July 14, 2006 | 9:01 a.m. ET

He said, she said in the bedroom battle of the sexes (Rob Stafford, Dateline correspondent)

Our Dateline team sat in a room in the middle of the Colorado Rockies not knowing what to expect. The room was right outside the office of Sex Therapist Dr. David Schnarch who had agreed to participate in our story. With the permission of two volunteer couples, we had wired the doctor's office with cameras and microphones. Through the television monitors in our room , we would see, hear and record four intense days of "sexless marriage" counseling. Counseling for married couples who have little or no sex and are hoping to rekindle the spark they had when they first got married.

Our volunteers had tried everything from hormone creams to date nights but nothing seemed to work. His therapy is significantly different than what most couples experience with traditional sex counseling. Schnarch doesn't offer tips on how to make love, but he does promise a no holds barred dissection of why sex was missing from their bedrooms.

Video: Does 'I do' mean less sex?

What we witnessed during this week of therapy was riveting. Dr. Schnarch helped these two couples confess feelings they'd been afraid to share for years. We saw anger, love and every emotion in between. As producer Carol Gable and I watched the sessions unfold, we found ourselves bickering at times. She often sympathizing with the wives as I stuck up for the husbands. Clearly men and women will watch this story in different ways but Dr. Schnarch doesn't pick sides and he doesn't play the blame game. His only rule is being truthful to yourself and your mate. By the end of a gut-wrenching week, these couples learned there was little chance of having satisfying sex without honesty.

Do you have a sexless marriage? Click here to take a quiz. And read more about myths on passion in the bedroom here.

Dateline's report on "Love and Marriage" airs Friday, July 14, 8 p.m.

July 13, 2006 | 3:38 p.m. ET

On tour with Bill Gates and Former President Bill Clinton (Campbell Brown, NBC News)

(L-R) Bill and Melinda Gates, former President Bill Clinton, and NBC News' Campbell Brown
Ralph Alswang / Clinton Foundation
Bill and Melinda Gates and President Clinton  traveled to Lesotho to tour HIV/AIDS care and treatment facilities and meet with patients and staff on July 12, 2006.

The world's richest man and the ex-president who still gets rock star treatment around the world are, individually, two of the most fascinating people I have ever covered. Watching them together, side by side, adds a whole new dimension and makes them all the more compelling. Clinton and Gates, along with Gates' wife Melinda, have made enormous commitments through their respective foundations to improving global heath. They are concentrating their efforts on fighting AIDS in the developing world. The Gates Foundation programs center on AIDS prevention and the Clinton Foundation on AIDS treatment.   Traveling together in Africa, the two Bills are trying to spotlight some of their projects, with the clear recognition that joint appearances offer an alluring new angle to a story that sadly gets too little coverage.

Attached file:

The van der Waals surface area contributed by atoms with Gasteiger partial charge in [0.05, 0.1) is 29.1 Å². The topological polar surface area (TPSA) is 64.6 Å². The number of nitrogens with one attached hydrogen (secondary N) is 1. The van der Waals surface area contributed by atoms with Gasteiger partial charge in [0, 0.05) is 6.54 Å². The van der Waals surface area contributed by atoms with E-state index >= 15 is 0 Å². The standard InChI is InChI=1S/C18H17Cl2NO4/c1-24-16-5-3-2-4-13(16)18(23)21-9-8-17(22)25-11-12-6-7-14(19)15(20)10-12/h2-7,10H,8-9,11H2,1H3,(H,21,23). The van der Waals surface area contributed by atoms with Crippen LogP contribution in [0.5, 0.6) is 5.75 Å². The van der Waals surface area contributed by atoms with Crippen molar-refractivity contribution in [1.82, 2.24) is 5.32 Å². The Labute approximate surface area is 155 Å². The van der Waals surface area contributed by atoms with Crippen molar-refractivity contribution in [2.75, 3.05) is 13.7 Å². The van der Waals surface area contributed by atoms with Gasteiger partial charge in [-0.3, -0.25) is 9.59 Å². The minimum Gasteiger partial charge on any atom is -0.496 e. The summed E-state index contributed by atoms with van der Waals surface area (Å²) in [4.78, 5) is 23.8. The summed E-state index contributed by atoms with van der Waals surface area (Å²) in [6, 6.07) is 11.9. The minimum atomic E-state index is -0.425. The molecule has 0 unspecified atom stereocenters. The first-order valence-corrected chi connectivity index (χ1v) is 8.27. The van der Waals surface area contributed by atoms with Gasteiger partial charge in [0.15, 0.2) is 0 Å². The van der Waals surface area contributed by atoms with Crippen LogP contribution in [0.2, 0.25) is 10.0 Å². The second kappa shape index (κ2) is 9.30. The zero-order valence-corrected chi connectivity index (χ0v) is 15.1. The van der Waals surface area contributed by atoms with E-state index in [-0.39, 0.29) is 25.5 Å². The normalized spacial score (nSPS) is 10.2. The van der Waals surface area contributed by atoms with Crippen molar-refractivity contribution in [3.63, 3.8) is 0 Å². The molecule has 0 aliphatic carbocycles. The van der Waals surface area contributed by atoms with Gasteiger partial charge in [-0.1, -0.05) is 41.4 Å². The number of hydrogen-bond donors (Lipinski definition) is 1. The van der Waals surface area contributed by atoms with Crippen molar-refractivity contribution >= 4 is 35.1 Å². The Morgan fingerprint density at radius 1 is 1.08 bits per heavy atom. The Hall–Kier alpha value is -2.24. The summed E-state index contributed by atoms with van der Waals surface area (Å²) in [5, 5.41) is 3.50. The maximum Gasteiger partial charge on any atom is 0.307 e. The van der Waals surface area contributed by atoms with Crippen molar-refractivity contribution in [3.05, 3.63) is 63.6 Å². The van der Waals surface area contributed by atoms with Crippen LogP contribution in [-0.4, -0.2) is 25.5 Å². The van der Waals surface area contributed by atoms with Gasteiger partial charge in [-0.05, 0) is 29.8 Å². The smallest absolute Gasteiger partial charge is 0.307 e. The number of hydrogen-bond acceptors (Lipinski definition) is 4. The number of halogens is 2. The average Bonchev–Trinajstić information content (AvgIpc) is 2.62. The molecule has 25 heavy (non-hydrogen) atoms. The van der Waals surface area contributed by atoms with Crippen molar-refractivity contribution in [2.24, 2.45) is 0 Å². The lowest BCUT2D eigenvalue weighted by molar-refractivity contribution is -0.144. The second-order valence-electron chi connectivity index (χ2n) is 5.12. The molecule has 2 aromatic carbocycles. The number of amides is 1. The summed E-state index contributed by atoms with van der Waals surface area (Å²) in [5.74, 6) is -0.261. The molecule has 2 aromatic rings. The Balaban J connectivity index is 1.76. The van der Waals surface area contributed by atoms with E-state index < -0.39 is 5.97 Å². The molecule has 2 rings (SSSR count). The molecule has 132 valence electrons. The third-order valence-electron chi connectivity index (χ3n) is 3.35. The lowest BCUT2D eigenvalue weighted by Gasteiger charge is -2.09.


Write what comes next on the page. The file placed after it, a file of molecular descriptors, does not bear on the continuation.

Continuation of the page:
Together, they are hypnotic. Stylistically, they seem both at odds and oddly complimentary.   One (you guess which) is driven by emotion, fully immersed in the sensory experience. We visited an AIDS treatment center in the tiny country of Lesotho that is funded in large part by the Clinton Foundation. Clinton held the hand of a young girl with AIDS during most of the visit. His focus was on listening to the stories of victims, like the one told to us by a teenage girl who had been raped and infected with HIV. Gates' interest was equally intense, but directed more at how the clinic was run, areas where additional help was needed, specifics on what was working and what wasn't. Physically he was reserved, even distant, but intellectually just as engaged.

Ralph Alswang / Clinton Foundation

Balancing the extremes of Clinton and Gates was Gates' wife Melinda.  She is the driving force behind the Gates Foundation and its true voice .  She is both knowledgeable and engaging, and deeply committed to finding ways to empower women to protect themselves from HIV infection. I had never heard of microbicides before this trip, but they are Melinda's passion. The simplest explanation: a gel-based substance that women apply vaginally to, theoretically, block the transmission of HIV. The idea behind them is to provide a method of protection to women in developing countries who are in subservient roles and often have little or no say over whether a condom is used during sex. The problem with microbicides is they have yet to be proven effective. In Durban, South Africa, we visited a clinic funded by the Gates Foundation where microbicide testing is now underway. The medical experts there say they are still years from finding one that is effective. But the Gates Foundation has committed over a billion dollars to funding research. Melinda Gates, in her words, believes that finding a microbicide that works could break the back of AIDS in Africa.

During an in-depth interview (obligatory plug: airs next week) the Gates' and Clinton all acknowledged that the real solution, an AIDS vaccine, is likely 10, even 20, years away. But none of the three seem at all daunted by the challenge. Their styles may be different, but their dedication seems equal.  It is a powerful partnership.

Campbell Brown is currently in Africa. Her report on this trip airs on the Today Show Tuesday and on Dateline next Friday. Click here for former President Clinton's own words piece in last month's Newsweek on his quest to improve AIDS care .

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